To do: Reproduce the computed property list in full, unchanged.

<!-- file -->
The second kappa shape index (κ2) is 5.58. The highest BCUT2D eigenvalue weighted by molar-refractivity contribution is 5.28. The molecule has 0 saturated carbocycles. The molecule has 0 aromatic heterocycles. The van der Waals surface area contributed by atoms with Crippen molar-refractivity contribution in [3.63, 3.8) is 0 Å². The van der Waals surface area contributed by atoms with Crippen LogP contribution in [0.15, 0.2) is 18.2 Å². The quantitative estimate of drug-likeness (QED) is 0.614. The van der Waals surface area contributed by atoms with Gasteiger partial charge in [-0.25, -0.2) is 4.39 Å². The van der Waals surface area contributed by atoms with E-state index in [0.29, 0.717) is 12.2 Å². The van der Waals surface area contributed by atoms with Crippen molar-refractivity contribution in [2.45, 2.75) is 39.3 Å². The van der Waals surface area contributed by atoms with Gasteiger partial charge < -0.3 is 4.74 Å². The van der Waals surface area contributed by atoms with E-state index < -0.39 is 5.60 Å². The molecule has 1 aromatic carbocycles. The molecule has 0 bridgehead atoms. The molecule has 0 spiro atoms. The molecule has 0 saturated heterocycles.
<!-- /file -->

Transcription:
The second kappa shape index (κ2) is 5.58. The highest BCUT2D eigenvalue weighted by molar-refractivity contribution is 5.28. The molecule has 0 saturated carbocycles. The molecule has 0 aromatic heterocycles. The van der Waals surface area contributed by atoms with Crippen molar-refractivity contribution in [3.63, 3.8) is 0 Å². The van der Waals surface area contributed by atoms with Crippen LogP contribution in [0.15, 0.2) is 18.2 Å². The quantitative estimate of drug-likeness (QED) is 0.614. The van der Waals surface area contributed by atoms with Gasteiger partial charge in [-0.25, -0.2) is 4.39 Å². The van der Waals surface area contributed by atoms with E-state index in [0.29, 0.717) is 12.2 Å². The van der Waals surface area contributed by atoms with Crippen molar-refractivity contribution in [2.45, 2.75) is 39.3 Å². The van der Waals surface area contributed by atoms with Gasteiger partial charge < -0.3 is 4.74 Å². The van der Waals surface area contributed by atoms with E-state index < -0.39 is 5.60 Å². The molecule has 1 aromatic carbocycles. The molecule has 0 bridgehead atoms. The molecule has 0 spiro atoms. The molecule has 0 saturated heterocycles.